- “Grains” or “carbs” (bread, crackers, pasta) should have fiber. Otherwise they are just an insulin spike — and sugar crash — waiting to happen, and they aren’t filling at all.
- Go organic for “dirty dozen” produce. The dirty dozen are the twelve fruits and vegetables with the worst pesticide contamination, which carries a host of health risks.
- Strive for balance. A snack isn’t a pile of crackers. It might be a few crackers with a slice of cheese or a protein, plus some veggies or fruit. [Note: Veggie Straws are not veggies, and juice is not a fruit.] Though obsolete, the four food groups (fruit/veg, protein, grain, dairy) come in handy when ensuring a balanced meal or snack; this blog post has some great suggestions for achieving balance in a kid’s lunch.
Of course every family is different. Most families have budget considerations. Some only have access to one grocery store with limited options. Some kids might require extra calories, so their parents would rather have them eating “junk” than nothing; other kids are “problem feeders.” But even applying a few of these guidelines can create more wholesome and satisfying preschool snacktimes, and begin to teach our kids (and parents) to make healthier choices.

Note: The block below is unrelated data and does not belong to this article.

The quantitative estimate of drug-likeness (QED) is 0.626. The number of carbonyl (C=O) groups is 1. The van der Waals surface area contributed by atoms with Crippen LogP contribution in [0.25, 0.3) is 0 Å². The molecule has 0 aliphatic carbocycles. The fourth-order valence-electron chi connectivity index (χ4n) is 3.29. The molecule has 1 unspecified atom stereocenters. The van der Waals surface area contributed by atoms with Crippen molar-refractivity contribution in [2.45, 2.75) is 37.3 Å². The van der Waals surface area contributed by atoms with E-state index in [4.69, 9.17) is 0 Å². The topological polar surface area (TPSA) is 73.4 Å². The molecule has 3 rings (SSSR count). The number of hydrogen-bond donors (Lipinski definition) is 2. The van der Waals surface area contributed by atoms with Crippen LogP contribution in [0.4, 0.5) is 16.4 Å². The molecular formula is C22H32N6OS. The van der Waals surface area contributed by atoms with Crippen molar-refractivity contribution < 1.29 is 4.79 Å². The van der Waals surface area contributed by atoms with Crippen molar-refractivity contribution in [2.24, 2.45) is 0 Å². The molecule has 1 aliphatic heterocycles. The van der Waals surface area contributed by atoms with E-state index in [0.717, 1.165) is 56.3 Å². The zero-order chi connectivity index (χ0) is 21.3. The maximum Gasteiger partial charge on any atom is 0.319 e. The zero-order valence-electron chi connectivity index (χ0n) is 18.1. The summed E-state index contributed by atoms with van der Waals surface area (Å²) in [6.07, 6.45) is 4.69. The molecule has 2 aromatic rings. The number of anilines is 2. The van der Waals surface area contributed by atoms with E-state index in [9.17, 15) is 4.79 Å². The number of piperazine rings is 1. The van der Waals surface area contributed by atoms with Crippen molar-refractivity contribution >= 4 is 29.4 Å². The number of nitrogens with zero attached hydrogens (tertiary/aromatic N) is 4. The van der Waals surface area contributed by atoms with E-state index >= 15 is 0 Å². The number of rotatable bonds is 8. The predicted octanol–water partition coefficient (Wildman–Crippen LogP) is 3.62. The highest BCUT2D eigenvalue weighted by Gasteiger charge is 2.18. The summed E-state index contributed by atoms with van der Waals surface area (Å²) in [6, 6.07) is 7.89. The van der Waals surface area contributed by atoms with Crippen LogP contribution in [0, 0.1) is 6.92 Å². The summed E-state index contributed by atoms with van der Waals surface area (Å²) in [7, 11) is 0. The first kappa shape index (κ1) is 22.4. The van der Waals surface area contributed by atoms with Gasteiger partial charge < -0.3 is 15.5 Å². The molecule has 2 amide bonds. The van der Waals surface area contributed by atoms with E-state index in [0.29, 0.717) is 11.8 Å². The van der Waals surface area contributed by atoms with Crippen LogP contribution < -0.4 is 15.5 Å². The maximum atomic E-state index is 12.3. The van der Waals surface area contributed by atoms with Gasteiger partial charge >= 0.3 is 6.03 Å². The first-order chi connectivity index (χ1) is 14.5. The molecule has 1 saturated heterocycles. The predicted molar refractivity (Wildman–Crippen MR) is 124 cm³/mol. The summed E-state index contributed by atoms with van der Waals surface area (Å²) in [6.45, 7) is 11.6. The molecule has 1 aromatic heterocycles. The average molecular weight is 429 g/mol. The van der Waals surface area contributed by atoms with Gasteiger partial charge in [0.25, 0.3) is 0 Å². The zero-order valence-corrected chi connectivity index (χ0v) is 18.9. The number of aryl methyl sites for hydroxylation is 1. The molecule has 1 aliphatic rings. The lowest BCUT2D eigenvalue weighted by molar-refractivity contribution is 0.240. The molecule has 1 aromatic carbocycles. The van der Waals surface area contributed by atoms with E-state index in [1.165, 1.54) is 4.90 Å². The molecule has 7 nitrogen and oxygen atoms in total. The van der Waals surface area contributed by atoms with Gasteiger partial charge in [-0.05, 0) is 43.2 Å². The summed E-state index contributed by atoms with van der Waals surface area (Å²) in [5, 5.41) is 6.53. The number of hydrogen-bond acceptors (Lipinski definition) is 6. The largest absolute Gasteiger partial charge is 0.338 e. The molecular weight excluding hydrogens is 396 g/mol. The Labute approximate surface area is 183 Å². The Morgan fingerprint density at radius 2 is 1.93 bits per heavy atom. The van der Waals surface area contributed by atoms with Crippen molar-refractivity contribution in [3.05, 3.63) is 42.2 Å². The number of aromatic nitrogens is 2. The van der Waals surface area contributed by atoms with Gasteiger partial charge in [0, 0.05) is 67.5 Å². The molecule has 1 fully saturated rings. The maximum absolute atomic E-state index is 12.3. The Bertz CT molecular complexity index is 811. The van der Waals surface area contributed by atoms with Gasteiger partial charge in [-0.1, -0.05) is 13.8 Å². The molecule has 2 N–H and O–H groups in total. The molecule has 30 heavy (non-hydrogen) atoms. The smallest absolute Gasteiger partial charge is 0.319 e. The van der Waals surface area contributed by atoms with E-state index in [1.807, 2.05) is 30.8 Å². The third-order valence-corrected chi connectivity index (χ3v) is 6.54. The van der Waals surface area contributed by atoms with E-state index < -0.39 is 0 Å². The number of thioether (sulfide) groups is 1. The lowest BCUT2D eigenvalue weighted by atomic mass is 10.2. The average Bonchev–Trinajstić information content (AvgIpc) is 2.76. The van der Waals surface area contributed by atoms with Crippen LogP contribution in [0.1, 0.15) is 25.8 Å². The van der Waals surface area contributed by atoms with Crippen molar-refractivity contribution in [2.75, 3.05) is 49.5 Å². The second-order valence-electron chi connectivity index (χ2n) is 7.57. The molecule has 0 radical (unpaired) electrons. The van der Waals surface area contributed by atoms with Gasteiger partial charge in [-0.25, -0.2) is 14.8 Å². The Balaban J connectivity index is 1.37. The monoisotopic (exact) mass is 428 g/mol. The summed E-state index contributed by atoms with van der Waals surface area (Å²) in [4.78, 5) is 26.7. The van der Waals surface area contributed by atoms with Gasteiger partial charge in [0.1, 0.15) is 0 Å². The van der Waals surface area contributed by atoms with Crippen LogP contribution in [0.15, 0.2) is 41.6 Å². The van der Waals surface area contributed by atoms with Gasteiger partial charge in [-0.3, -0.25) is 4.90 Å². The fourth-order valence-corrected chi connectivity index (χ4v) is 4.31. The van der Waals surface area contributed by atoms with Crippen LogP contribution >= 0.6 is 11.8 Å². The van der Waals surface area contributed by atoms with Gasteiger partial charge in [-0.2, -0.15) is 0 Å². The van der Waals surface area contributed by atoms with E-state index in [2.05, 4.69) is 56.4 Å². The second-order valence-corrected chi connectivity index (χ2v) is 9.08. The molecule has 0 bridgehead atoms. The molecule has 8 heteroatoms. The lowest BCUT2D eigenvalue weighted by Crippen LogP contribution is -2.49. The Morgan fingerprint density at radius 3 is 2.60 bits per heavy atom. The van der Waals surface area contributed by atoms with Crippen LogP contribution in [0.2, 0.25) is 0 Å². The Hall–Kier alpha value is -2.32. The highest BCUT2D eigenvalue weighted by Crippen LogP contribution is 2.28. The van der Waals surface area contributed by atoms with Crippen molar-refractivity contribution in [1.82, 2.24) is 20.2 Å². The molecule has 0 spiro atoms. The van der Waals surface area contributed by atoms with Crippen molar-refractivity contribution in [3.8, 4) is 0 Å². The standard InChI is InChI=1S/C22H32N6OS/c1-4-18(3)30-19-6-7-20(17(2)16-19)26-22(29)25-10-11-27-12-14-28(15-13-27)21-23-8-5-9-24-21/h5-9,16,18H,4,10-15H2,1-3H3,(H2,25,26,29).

The scary and most frustrating thing to me is the number of popular, mass-market foods that violate these guidelines. Many parents seem to trust these national brands, but they are actually the worst culprits! A few examples of common preschool snacks:
- Teddy Grahams: Partially hydrogenated cottonseed oil. Chocolate variety contains artificial flavor.
- Yoplait Go-gurt: HFCS and artificial flavor.
- Honey Maid Grahams: Partially hydrogenated cottonseed oil, HFCS, and artificial flavor.
- Ritz Crackers: Partially hydrogenated cottonseed oil and HFCS.
- Mission Tortillas: Hydrogenated soybean oil.
- Ovaltine: Artificial flavor and artificial colors (Yellow 6, Red 40, and Blue 1). [Don’t even get me started on their site comparing Ovaltine’s vitamins and minerals to salmon and broccoli!]
- Kraft Macaroni & Cheese: Artificial colors (Yellow 5, Yellow 6).
- Goldfish Crackers: Partially hydrogenated vegetable shortening. (But at least the “Colors” variety is colored naturally!)
So what’s a parent to do? Start by reading labels: for example, Dannon Danimals yogurt is made with all natural ingredients, whereas Yoplait’s Go-Gurt has HFCS and artificial flavors (though sugar content is still an issue with both). If possible, shop at Trader Joe’s or Whole Foods, stores that are committed to products with only natural ingredients. If cost or availability is an issue, walk down your supermarket’s “organic” or “natural” aisle to check for specials; even Target carries brands like Kashi and frequently has sales and coupons for it. Ultimately, parents have to make the decision about what’s best for their families; I just want it to be an informed one. Especially if those parents are feeding my kid at school this year.
Please comment and let me know what you think of these guidelines! Are they realistic or too stringent? Nutritionists, I’d love your feedback, too!